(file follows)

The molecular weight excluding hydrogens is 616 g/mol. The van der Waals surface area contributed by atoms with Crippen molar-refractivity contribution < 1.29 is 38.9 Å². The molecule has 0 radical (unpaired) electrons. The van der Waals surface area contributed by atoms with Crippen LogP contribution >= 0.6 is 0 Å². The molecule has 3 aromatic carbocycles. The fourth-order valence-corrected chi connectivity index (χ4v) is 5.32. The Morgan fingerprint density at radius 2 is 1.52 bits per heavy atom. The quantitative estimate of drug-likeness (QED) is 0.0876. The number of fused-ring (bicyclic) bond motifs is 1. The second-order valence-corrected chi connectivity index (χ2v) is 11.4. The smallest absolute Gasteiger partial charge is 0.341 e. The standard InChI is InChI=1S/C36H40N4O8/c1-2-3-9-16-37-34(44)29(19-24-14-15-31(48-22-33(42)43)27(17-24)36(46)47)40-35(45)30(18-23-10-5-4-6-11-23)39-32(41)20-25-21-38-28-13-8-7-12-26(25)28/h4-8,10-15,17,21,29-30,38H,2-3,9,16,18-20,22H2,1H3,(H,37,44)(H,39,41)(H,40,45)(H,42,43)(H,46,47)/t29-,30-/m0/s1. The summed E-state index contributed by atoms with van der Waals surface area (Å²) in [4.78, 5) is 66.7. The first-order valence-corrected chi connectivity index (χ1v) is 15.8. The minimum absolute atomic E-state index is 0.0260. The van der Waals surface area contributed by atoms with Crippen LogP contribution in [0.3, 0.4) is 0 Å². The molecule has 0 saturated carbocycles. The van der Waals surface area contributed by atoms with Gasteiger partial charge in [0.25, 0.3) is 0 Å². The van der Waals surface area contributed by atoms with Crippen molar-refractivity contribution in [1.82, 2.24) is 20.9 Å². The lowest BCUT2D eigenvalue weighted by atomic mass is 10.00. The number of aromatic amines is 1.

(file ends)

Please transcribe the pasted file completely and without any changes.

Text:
The molecular weight excluding hydrogens is 616 g/mol. The van der Waals surface area contributed by atoms with Crippen molar-refractivity contribution < 1.29 is 38.9 Å². The molecule has 0 radical (unpaired) electrons. The van der Waals surface area contributed by atoms with Crippen LogP contribution >= 0.6 is 0 Å². The molecule has 3 aromatic carbocycles. The fourth-order valence-corrected chi connectivity index (χ4v) is 5.32. The Morgan fingerprint density at radius 2 is 1.52 bits per heavy atom. The quantitative estimate of drug-likeness (QED) is 0.0876. The number of fused-ring (bicyclic) bond motifs is 1. The second-order valence-corrected chi connectivity index (χ2v) is 11.4. The smallest absolute Gasteiger partial charge is 0.341 e. The standard InChI is InChI=1S/C36H40N4O8/c1-2-3-9-16-37-34(44)29(19-24-14-15-31(48-22-33(42)43)27(17-24)36(46)47)40-35(45)30(18-23-10-5-4-6-11-23)39-32(41)20-25-21-38-28-13-8-7-12-26(25)28/h4-8,10-15,17,21,29-30,38H,2-3,9,16,18-20,22H2,1H3,(H,37,44)(H,39,41)(H,40,45)(H,42,43)(H,46,47)/t29-,30-/m0/s1. The summed E-state index contributed by atoms with van der Waals surface area (Å²) in [4.78, 5) is 66.7. The first-order valence-corrected chi connectivity index (χ1v) is 15.8. The minimum absolute atomic E-state index is 0.0260. The van der Waals surface area contributed by atoms with Crippen LogP contribution in [0.3, 0.4) is 0 Å². The molecule has 0 saturated carbocycles. The van der Waals surface area contributed by atoms with Gasteiger partial charge in [0.25, 0.3) is 0 Å². The van der Waals surface area contributed by atoms with Crippen molar-refractivity contribution in [1.82, 2.24) is 20.9 Å². The lowest BCUT2D eigenvalue weighted by atomic mass is 10.00. The number of aromatic amines is 1.